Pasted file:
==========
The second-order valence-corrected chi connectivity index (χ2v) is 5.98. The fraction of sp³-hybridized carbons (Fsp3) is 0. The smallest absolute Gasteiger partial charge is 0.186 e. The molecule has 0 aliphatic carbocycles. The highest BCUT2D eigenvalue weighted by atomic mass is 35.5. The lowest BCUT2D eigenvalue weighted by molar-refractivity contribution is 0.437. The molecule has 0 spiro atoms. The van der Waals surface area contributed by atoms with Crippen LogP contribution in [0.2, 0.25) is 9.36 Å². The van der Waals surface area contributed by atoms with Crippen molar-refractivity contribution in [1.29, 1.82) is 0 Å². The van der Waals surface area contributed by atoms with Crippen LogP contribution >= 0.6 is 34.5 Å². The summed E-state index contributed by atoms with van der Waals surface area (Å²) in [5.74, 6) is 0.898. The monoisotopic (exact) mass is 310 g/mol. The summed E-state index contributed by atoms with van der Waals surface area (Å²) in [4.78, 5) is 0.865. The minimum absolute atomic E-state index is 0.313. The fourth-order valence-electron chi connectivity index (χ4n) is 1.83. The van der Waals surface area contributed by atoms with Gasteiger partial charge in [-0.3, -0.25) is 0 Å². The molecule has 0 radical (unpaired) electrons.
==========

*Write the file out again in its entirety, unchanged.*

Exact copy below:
The second-order valence-corrected chi connectivity index (χ2v) is 5.98. The fraction of sp³-hybridized carbons (Fsp3) is 0. The smallest absolute Gasteiger partial charge is 0.186 e. The molecule has 0 aliphatic carbocycles. The highest BCUT2D eigenvalue weighted by atomic mass is 35.5. The lowest BCUT2D eigenvalue weighted by molar-refractivity contribution is 0.437. The molecule has 0 spiro atoms. The van der Waals surface area contributed by atoms with Crippen LogP contribution in [0.2, 0.25) is 9.36 Å². The van der Waals surface area contributed by atoms with Crippen molar-refractivity contribution in [1.29, 1.82) is 0 Å². The van der Waals surface area contributed by atoms with Crippen LogP contribution >= 0.6 is 34.5 Å². The summed E-state index contributed by atoms with van der Waals surface area (Å²) in [5.74, 6) is 0.898. The monoisotopic (exact) mass is 310 g/mol. The summed E-state index contributed by atoms with van der Waals surface area (Å²) in [4.78, 5) is 0.865. The minimum absolute atomic E-state index is 0.313. The fourth-order valence-electron chi connectivity index (χ4n) is 1.83. The van der Waals surface area contributed by atoms with Gasteiger partial charge in [-0.3, -0.25) is 0 Å². The molecule has 0 radical (unpaired) electrons.